More regulation only way to stop social networks learning more than we wish, says researcher

Social networks have no incentive to inform users how data is gathered on them, a privacy researcher says

By Loek Essers, IDG News Service |  Security

People can't know what data is inferred about them because they don't know what rules are used to build the extensive user profiles, he said. Moreover, the rule sets used by social networks evolve constantly. As users publicize new information and the provider gathers new data, new patterns emerge causing old patterns to change and it is impossible for a user to predict these changes, he said.

One way to prevent inferences being made from data is not to disclose it in the first place, but that is very hard for users to do when they don't know how an online service is combining information about them. Besides that, others might be disclosing the very information that they are trying to keep secret.

Because of these challenges it is obvious that profile building based on user behavior rather than the information that is disclosed by the user cannot be prevented, but it can be limited, said Zimmermann.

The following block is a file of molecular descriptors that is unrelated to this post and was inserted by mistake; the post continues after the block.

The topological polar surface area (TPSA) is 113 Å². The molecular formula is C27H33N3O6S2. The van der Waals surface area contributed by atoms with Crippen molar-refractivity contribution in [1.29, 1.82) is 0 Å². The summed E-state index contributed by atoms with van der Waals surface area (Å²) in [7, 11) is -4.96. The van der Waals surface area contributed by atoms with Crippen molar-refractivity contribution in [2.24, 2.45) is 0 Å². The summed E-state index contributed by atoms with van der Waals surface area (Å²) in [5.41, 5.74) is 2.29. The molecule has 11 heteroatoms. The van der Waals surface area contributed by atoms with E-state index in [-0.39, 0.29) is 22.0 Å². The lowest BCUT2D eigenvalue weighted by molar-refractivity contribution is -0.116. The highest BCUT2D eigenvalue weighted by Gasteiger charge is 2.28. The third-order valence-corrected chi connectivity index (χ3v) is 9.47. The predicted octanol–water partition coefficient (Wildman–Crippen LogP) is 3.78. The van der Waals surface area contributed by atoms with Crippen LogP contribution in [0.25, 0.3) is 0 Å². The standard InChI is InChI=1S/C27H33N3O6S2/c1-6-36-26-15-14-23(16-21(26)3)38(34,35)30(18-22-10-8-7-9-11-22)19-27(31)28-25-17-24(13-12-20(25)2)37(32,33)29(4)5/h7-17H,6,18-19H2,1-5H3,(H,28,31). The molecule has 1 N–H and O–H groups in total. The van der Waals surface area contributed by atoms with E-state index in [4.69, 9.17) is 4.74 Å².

Users could for instance use privacy enhancing technologies like The Onion Router (TOR), or use pseudonyms to hide their online identities. "They can be really helpful but cannot solve the problem," Zimmermann said. Using those technologies doesn't stop social networks from gathering inferred data, he said.

Another possibility is to enhance transparency. Social networks could disclose what information about users is tracked, said Zimmermann. The main problem with transparency is that social networks lack the incentive to make inferred data available users, he said.

A possible solution is to take regulatory action and force monitoring on the provider, he said. "But that is not easy to do," he said. If the European Union's 27 member states were unable to agree a single regulation, then social networks would have to figure out a way to apply a patchwork of national regulations to users' data.

Making the process transparent is not sufficient to stop the services from building profiles based on inferred data, though, he said. A combination of preventive data disclosure and transparency can tame the inference problem, said Zimmermann, but still cannot prevent inferences completely. It will, though, give users the means with which to limit the threat in the long run.

Loek covers all things tech for the IDG News Service. Follow him on Twitter at @loekessers or email tips and comments to loek_essers@idg.com

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